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Photo by Alfredo Delgado Photograpy. The Trying-Really-Hard-Not-To-Laugh expression is all me.

I tested for first degree black belt on October 24, 2015. It was quite a trying month in more ways than one. By the time I tested I’d driven through enough torrential Texas downpours (of course this year it’s nearly 90 degrees and sunny) and gritted my teeth through enough hamstring and hip pain that I wasn’t nervous at all. I was definitely excited, but I wasn’t nervous. A few days later on October 28, 2015, I was officially awarded my black belt. It was one of my proudest moments and signified a beginning rather than an end.

“Now what?” Many people asked me this right after I tested. Those unfamiliar with martial arts may assume that a black belt is IT. It’s the pinnacle of your training, and you don’t need to do anything else. Of course that is the furthest thing from reality. Some may have expected me to move onto another hobby or to take a break for a while. No way. Black belt wasn’t even my goal when I started taekwondo lessons at age thirty-three. I needed something positive in my life, and I wouldn’t trade what I found for anything. I keep coming back to class because of how it makes me feel, not because of the belt around my waist. Besides, there’s quite a learning curve as a new black belt! In fact, much of my first year of being a black belt has been spent figuring out what I don’t know and then finding a solution. So my answer to the question my friends asked was, “Go to class on Monday!”

It seemed fitting that the one year anniversary of my black belt fell at a very busy time for our dojang. Lately I’ve spent much of my time teaching, coaching, and refereeing other students. Last weekend we hosted a large tournament, and I spent 14 hours running around coaching (including other people’s students who were in a pinch), giving pep talks, drying tears, and even dabbing up a little blood. This past week I helped prepare two students to test for first degree black belt on Saturday, and of course I attended the test and ended up being a sparring partner and board holder like a good black belt (and I only got kicked in the hand once).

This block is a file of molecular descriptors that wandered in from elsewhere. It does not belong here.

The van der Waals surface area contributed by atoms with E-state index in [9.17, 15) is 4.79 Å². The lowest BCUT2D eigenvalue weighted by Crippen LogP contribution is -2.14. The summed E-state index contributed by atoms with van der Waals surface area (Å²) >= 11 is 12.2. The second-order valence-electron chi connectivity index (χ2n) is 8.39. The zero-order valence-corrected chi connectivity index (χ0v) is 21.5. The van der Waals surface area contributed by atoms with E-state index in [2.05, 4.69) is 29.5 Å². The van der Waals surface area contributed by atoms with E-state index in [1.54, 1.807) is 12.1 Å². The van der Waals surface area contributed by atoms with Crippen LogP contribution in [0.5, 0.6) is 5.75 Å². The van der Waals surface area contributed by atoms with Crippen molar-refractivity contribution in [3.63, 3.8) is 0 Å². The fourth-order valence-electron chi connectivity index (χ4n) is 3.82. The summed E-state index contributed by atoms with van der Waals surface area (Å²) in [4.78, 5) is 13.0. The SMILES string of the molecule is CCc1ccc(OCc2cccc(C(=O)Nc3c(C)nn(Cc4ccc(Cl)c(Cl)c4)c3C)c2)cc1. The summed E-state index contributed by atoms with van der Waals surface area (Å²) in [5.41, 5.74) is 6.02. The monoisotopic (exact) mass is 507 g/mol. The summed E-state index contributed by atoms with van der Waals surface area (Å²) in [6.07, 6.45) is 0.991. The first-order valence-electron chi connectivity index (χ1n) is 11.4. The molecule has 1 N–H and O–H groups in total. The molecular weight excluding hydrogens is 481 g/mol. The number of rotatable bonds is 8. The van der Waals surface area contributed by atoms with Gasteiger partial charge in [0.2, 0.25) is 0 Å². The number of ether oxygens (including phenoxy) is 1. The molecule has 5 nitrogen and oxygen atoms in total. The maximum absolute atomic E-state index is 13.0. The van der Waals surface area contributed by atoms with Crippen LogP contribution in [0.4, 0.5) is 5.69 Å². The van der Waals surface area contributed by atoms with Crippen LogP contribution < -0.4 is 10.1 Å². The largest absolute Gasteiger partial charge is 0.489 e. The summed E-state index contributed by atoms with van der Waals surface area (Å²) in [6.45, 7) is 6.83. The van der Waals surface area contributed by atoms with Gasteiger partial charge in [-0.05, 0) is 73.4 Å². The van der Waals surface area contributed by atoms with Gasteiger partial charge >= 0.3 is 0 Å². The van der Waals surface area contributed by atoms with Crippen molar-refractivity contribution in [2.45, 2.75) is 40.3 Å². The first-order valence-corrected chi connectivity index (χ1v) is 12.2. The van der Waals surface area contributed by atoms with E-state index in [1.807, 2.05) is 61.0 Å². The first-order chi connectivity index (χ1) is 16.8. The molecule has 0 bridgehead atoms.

“Jyo kyo neem,” the Korean term for first dan black belt, roughly translates to “assistant instructor,” so I suppose I was living up to my title. I take that role seriously, and I enjoy it very much. It’s fun, and I seem to have a natural calling towards coaching and guiding whether it is at work or in the dojang…But there’s a surprising downside. While it’s true that teaching and explaining techniques helps me improve my own skills, I think I’ve been hiding behind it for the past several weeks. If I’m focusing on another student I don’t have to focus on myself and continue to chip away at my own technique. I’ve spent more time working with color belts on their own technique than I have working on my own black belt stuff like advanced self-defense techniques and my two forms Koryo and Keumgang. It feels like a very loving form of procrastination. If I get too comfortable being in teacher mode then my own fitness level, drive, and desire to improve might start to slip.

This weekend’s black belt test seemed to recharge my desire to learn and deepen my own practice. As I watched a young man testing for second degree black belt suddenly a thought boomed from deep within me: “I WANT THIS.” I WANT to move to the next level. I truly love being an assistant instructor, but I also want to improve my own intellectual and physical black belt skills. I want to be a faster, stronger, and smarter martial arts practitioner. I have a lot of work ahead of me.

At the end of the test our Grandmaster made some very poignant remarks about the significance of being a black belt. I’d once heard a master say that you don’t really earn your next belt at the test. You do the requirements and might be awarded the belt of course, but your really earn it afterwards. Grandmaster’s words had a similar sentiment.